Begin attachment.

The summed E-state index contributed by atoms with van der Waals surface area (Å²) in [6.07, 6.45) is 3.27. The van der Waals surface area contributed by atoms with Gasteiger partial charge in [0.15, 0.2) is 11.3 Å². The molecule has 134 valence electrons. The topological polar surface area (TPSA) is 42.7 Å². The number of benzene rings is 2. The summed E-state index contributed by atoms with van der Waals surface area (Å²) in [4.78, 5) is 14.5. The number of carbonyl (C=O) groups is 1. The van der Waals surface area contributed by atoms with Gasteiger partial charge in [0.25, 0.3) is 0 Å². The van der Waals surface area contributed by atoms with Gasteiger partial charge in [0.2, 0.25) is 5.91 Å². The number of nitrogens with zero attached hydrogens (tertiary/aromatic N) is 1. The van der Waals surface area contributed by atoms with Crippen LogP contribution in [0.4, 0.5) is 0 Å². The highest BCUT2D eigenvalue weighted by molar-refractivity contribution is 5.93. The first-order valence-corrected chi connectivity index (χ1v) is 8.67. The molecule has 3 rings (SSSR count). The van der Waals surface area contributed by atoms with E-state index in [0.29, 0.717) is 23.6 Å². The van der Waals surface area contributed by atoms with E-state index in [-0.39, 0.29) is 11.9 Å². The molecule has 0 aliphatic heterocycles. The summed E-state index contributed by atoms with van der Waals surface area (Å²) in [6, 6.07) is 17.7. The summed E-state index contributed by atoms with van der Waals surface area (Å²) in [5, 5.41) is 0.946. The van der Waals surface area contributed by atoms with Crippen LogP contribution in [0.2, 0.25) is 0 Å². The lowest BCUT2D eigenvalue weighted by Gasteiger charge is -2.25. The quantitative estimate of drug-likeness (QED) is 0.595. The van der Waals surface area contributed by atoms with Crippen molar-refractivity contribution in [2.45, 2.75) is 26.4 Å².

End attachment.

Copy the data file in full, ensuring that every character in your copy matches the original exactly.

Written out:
The summed E-state index contributed by atoms with van der Waals surface area (Å²) in [6.07, 6.45) is 3.27. The van der Waals surface area contributed by atoms with Gasteiger partial charge in [0.15, 0.2) is 11.3 Å². The molecule has 134 valence electrons. The topological polar surface area (TPSA) is 42.7 Å². The number of benzene rings is 2. The summed E-state index contributed by atoms with van der Waals surface area (Å²) in [4.78, 5) is 14.5. The number of carbonyl (C=O) groups is 1. The van der Waals surface area contributed by atoms with Gasteiger partial charge in [0.25, 0.3) is 0 Å². The van der Waals surface area contributed by atoms with Gasteiger partial charge in [0.2, 0.25) is 5.91 Å². The number of nitrogens with zero attached hydrogens (tertiary/aromatic N) is 1. The van der Waals surface area contributed by atoms with Crippen LogP contribution in [0.4, 0.5) is 0 Å². The highest BCUT2D eigenvalue weighted by molar-refractivity contribution is 5.93. The first-order valence-corrected chi connectivity index (χ1v) is 8.67. The molecule has 3 rings (SSSR count). The van der Waals surface area contributed by atoms with E-state index in [0.29, 0.717) is 23.6 Å². The van der Waals surface area contributed by atoms with E-state index in [-0.39, 0.29) is 11.9 Å². The molecule has 0 aliphatic heterocycles. The summed E-state index contributed by atoms with van der Waals surface area (Å²) in [6, 6.07) is 17.7. The summed E-state index contributed by atoms with van der Waals surface area (Å²) in [5, 5.41) is 0.946. The van der Waals surface area contributed by atoms with Crippen LogP contribution in [0.2, 0.25) is 0 Å². The lowest BCUT2D eigenvalue weighted by Gasteiger charge is -2.25. The quantitative estimate of drug-likeness (QED) is 0.595. The van der Waals surface area contributed by atoms with Crippen molar-refractivity contribution in [2.45, 2.75) is 26.4 Å².